Round 3, Pick No. 95: Bucs Trade Back With The Cleveland Browns For Draft Picks
The Bucs trade No. 95 in exchange for both of Cleveland’s fourth-round draft picks (No. 110 and No. 132).
Round 4, Pick No. 110 (from CLE): QB Kyle Trask, Florida
The Buccaneers draft the potential heir apparent to Tom Brady here in the third round after making a few moves. The team has spoken with the Florida QB several times throughout the pre-draft process, including most recently at his Pro Day. Kyle Trask fits the mold of what Bruce Arians looks for in a QB. Big body, good arm, quick processor and release. Not a guy that can extended a lot of plays with his legs, but a stout enough runner to make short down conversions.
A true pocket passer, Trask would benefit greatly from learning behind Brady and this coaching staff.
Round 4, Pick No. 121 (from LV): Bucs Trade Up With The Minnesota Vikings For Draft Picks
The Bucs trade draft picks No. 121 and No. 251 in exchange for No. 119.
Round 4, Pick No. 119 (from MIN): LB Derrick Barnes, Purdue Boilermakers
Bowles’ defense thrives on versatile players and Derrick Barnes is just that. An off-ball linebacker who also has the flexibility to put his hand in the dirt in coverage, Barnes is one of the surest tacklers in the draft. He has good vision and play recognition and the speed and athleticism to make plays sideline-to-sideline. A physical player, Barnes packs a wallop to climbing blockers and ball carriers. While he is decent in zone coverage, he doesn’t have the most fluid of hips and can get turned around by tight ends and running backs in coverage.
Lavonte David and Devin White are locked up for the next two years, but Kevin Minter is only playing on a one-year deal in 2021. Developing Barnes behind David, while still being able to employ his versatile skill set, should intrigue the Bucs and Bowles enough to take him here in the fourth round.
Round 4, Pick No. 132 (from CLE): Bucs Trade Back With The Cincinnati Bengals For Draft Picks
The Bucs trade draft picks No. 132 to the Bengals for their fifth-round pick (No. 149) and sixth-rounder (No.202).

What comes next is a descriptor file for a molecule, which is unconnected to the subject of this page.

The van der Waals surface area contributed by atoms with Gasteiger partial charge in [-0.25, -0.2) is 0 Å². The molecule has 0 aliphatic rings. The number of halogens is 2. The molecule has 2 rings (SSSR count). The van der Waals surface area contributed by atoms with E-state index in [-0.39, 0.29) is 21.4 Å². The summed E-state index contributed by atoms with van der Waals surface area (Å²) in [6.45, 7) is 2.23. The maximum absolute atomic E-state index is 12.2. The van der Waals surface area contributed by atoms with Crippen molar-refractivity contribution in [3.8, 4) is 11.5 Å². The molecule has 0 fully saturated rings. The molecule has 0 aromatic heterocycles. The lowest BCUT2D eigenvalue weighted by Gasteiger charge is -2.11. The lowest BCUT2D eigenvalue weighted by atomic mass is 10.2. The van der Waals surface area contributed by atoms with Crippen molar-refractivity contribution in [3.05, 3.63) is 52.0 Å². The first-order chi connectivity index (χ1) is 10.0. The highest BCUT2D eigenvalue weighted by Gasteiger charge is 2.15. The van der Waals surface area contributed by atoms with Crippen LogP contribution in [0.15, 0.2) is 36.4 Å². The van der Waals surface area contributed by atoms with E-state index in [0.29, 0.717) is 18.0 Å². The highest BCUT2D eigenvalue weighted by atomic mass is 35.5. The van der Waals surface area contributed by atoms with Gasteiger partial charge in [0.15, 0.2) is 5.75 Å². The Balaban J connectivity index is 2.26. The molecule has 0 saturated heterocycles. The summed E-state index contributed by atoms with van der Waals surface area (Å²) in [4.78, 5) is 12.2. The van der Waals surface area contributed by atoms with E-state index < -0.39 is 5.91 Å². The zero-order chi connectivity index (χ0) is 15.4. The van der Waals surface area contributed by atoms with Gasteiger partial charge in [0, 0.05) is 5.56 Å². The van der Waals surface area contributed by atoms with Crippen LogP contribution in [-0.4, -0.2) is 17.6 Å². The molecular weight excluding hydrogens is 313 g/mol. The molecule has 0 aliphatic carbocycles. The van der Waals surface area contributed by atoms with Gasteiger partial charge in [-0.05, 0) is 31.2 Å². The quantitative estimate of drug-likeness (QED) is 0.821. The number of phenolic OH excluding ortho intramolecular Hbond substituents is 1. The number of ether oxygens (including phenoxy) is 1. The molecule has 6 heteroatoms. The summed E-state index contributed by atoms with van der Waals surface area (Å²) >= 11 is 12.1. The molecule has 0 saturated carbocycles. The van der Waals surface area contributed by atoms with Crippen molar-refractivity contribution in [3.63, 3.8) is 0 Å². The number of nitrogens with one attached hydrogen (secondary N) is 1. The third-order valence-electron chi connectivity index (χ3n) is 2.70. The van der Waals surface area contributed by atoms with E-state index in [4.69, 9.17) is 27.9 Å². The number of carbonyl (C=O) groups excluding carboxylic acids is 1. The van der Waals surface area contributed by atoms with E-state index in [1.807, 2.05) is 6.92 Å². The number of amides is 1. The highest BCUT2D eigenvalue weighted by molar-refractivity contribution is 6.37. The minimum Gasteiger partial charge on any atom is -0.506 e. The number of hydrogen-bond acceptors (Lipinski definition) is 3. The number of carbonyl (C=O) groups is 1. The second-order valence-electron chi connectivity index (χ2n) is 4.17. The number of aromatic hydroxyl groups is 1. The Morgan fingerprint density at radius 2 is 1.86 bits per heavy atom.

Round 5, Pick No. 149 (from CIN): RB/WR Demetric Felton, UCLA Bruins
Demetric Felton is a hybrid player at the next level. A dynamic pass-catcher out of the back field, Felton can also line up in the slot and is an elusive runner with the ball in his hands. With great vision, instincts and patience to let blocks develop, Felton is always working to churn out positive yardage. While he might not have the size to be an every down back or receiver, true breakaway speed and although he is a willing blocker his size limits him. He best projects as a versatile committee back who can be used as a gadget player all over the field.
Round 6, Pick No. 202 (from CIN): CB/PR/KR Avery Williams, Boise State Broncos
It wouldn’t be a Jason Licht draft without a secondary player being taken. The starters are set, but there is a need for backups at the cornerback position. Their special teams ace, Ryan Smith, left in free agency, so having a corner who can play special teams is a must.
Avery Williams was a solid corner in college, but he shines as a return specialist. During his time in Boise, he recorded nine touchdowns on returns, five on punts and three on kickoffs. He added five blocked kicks and a forced fumble as well. Comparing himself to a blend of Devin Hester and Matthew Slater, Williams would be a welcomed addition to the special team’s room. Williams has also had several conversations with the Buccaneers staff, including special teams coordinator Keith Armstrong.
Round 7, Pick No. 259: OT Alaric Jackson, Iowa Hawkeyes
And your Mr. Irrelevant, Alaric Jackson. The teammate of last year’s rookie standout Tristan Wirfs comes from a program where they routinely pump out quality NFL offensive lineman. A four-year starter, he shows great lateral mobility and has all the traits of an NFL caliber lineman. Jackson displays great flashes blocking in both the passing and run game. However, he demonstrates inconsistent footwork in his sets and anchors that powerful edge rushers can exploit.
Jackson isn’t very versatile either. He projects as strictly a left tackle at the next level. He is suited best in a system that sees the quarterback release the ball quickly to capitalize on his skill set. Jackson will battle Josh Wells and Brad Seaton but is a long shot to make the roster. However, he could be a candidate to be stashed on the practice squad.
Even with all the trades, the Buccaneers still end up with the same number of picks as they did entering the draft. They used the luxury of no real needs to move around the board and put themselves in positions to take higher valued prospects. The team also maintained flexibility in nexts year draft, while adding to it as well. While I think it may be hard for eight players to make the roster, drafting them in strategic positions with depth concerns gives them the best shot.